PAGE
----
Unless you’ve lived through a child’s relentless screaming, violent outbursts, physical aggression, and extreme manipulation – hour-after-hour, day-after-day – it may be hard to fathom the long term impact on caregivers.
But, the truth is, it can feel like you’re on the verge of a nervous breakdown.
Does that seem a bit melodramatic? Before you scoff, consider that hardened terrorists have been “broken” by being subjected to a continuous 24-hour stream of, “I Love You,” by Barney the Purple Dinosaur. Here’s how a US service member explained the impact of this psychological tactic to CNN: “Your brain and body functions start to slide, your train of thought slows down and your will is broken.”(1)
If the onslaught of an innocuous children’s song is enough to break a terrorist, it’s not hard to imagine how parents of children with serious mental illnesses like reactive attachment disorder (RAD) suffer from post-traumatic stress disorder (PTSD) , anxiety, depression, and more. Or to understand how they become angry, afraid, frustrated, and hypervigilant. At some point, their lofty parenting ideals end up crumpled at the bottom of the trashcan along with broken toys, shredded family photos, and burnt meals. They reach their breaking point.
I remember when I reached mine.
My son Devon’s behaviors had been unmanageable and escalating for five years. On that day, he kicked his legs and pumped his arms like a toddler in the throes of a tantrum. He was eight. Sick to death of the tug-of-war, I surrendered. Or, at least I tried to. I handed him the extra pop tart he was screaming for, but he hurled it away, shrieking as if I’d handed him a coiled snake.
As Devon’s theatrics dialed up, my heart was like the rapid fire of a machine gun. I wanted to hurl him into a wall. Instead, I clawed my fingernails along the sides of my face to vent my anger on myself instead of him.
Fingers shaking, I texted my sister who lived next door: “OMG. I can’t take this. I just want to die.”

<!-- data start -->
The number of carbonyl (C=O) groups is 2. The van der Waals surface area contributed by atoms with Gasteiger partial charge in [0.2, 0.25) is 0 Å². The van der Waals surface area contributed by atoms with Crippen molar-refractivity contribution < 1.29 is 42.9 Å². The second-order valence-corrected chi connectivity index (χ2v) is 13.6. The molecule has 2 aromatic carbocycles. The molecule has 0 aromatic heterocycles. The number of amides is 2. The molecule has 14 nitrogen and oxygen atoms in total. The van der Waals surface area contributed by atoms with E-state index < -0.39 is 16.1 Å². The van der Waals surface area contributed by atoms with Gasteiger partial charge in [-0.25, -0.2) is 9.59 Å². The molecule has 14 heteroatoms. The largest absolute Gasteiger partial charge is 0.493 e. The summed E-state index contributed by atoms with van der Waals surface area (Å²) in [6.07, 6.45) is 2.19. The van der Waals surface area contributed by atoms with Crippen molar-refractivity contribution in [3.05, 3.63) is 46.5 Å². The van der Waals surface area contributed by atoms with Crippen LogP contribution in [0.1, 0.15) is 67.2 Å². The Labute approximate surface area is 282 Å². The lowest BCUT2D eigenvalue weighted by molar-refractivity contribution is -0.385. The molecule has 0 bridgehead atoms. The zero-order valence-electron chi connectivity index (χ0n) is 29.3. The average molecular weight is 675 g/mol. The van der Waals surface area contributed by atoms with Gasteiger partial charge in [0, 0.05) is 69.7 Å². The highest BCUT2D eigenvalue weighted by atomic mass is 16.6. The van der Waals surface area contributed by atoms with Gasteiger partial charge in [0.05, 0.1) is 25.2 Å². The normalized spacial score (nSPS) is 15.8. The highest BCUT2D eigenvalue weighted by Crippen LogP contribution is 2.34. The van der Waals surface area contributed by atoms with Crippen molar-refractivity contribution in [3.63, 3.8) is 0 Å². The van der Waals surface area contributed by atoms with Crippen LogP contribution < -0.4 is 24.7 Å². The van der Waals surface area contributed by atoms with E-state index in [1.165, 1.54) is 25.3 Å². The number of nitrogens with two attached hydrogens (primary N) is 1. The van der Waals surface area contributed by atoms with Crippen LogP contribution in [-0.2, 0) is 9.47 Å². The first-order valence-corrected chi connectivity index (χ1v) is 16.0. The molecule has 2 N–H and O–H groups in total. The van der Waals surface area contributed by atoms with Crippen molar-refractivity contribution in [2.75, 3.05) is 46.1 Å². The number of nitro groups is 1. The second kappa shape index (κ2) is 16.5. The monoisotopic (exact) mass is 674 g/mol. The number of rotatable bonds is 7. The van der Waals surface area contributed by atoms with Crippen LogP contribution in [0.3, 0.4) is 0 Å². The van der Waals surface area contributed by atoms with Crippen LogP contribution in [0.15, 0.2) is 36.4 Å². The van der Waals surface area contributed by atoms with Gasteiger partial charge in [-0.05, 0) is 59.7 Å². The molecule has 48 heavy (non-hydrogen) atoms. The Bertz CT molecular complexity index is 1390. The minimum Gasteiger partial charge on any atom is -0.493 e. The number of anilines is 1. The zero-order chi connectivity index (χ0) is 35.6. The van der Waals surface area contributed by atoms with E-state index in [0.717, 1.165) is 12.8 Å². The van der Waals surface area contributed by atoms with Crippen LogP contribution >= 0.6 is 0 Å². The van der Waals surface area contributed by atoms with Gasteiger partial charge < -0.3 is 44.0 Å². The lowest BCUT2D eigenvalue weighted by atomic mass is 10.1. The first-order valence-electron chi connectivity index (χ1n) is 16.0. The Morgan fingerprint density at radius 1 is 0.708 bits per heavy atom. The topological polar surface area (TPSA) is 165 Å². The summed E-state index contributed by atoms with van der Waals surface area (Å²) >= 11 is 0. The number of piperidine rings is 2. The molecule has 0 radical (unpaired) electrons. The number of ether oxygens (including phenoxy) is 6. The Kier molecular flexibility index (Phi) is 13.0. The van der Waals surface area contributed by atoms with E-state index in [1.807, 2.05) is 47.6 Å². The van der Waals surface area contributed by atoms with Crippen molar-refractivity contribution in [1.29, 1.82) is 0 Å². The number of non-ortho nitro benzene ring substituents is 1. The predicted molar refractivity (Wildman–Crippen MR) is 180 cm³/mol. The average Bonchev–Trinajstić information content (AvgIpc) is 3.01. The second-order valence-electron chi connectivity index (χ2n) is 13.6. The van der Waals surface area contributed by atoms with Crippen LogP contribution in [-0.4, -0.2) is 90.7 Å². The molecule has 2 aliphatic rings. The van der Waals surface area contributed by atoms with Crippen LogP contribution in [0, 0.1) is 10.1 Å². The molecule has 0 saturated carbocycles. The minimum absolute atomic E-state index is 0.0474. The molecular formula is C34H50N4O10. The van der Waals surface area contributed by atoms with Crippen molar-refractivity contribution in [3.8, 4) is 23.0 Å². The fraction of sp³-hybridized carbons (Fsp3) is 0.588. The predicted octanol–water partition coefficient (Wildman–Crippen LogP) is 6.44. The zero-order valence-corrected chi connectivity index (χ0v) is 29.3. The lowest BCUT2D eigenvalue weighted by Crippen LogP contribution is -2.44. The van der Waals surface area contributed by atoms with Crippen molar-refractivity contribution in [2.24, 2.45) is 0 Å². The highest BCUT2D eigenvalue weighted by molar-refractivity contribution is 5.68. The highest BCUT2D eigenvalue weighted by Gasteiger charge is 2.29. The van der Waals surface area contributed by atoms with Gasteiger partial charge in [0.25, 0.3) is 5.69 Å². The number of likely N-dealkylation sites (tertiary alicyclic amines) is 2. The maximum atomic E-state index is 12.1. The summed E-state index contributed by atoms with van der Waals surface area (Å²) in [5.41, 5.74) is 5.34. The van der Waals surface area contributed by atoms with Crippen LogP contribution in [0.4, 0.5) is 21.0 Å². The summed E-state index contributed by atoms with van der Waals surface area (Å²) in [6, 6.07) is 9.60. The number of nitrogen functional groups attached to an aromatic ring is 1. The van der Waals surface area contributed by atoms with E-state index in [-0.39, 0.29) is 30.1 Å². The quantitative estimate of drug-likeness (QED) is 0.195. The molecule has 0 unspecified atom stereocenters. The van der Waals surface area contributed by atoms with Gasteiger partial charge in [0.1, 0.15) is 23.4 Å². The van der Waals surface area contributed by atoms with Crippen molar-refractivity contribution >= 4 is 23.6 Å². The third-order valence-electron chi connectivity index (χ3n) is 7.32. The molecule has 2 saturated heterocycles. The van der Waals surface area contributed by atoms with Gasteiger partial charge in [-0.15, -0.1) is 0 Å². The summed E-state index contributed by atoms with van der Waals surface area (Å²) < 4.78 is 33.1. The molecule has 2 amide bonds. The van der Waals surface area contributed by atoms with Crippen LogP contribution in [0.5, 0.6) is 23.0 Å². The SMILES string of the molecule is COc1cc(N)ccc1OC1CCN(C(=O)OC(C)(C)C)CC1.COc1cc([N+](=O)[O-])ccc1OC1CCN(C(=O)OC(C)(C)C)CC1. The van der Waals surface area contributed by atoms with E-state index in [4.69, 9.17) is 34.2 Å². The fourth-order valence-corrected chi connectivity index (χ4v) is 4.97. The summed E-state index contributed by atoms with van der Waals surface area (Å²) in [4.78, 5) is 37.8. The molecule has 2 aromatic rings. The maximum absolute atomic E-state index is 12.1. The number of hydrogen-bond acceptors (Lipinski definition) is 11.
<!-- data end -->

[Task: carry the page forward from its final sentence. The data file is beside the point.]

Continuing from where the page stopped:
I was desperate to stay calm. To maintain control. But a runaway train had slammed into me and I was careening forward. I was frantically pumping the breaks, but there was no stopping.
Perched on the edge of the sofa, I squeezed my eyes shut, just for a moment, rubbing my temples. My eyes flew open as Devon loomed up in front of me.
Spit slapped me across the face.
I lurched up, dry heaving, desperately wiping the stringy mess off with my shirt sleeve
“Stop it! Enough! That’s enough.” My voice was shrill. Screaming. “Just stop it!”
He flung himself backward on the carpet. As I reached for him, he kicked me. I kicked at him.
My sister rushed through the door. Devon’s screams ratcheted up as she pulled me into the bathroom. “You need to take him to the hospital.” She jolted me out of my hysteria.
I held my side, panting. “I can’t. It’s a waste of time.”
“You’re going to end up hurting him. Take him to the hospital. Take him. Now.”
Taking Devon to the hospital that day didn’t result in any meaningful treatment for him, but it was an absolute saving grace. I’m only human. I wish I could handle the relentless pressure and onslaught of raising a child with challenging behaviors. I wish I was superhuman. But I can only take so much. Thankfully, I had my sister to help me that day.
What not to do
The challenges we face every day as parents of children with RAD are real and daunting. Because there are no quick fixes or easy answers, well-intentioned parents sometimes act out of desperation and implement solutions that are dangerous and abusive:
Bed “forts” or other types of cages to keep a child contained in their bed.
Doors that lock from the outside keeping a child in their bedroom.
Sealed windows to prevent a child from climbing onto the roof or running away.
Surveillance cameras capturing footage of a child in compromising positions.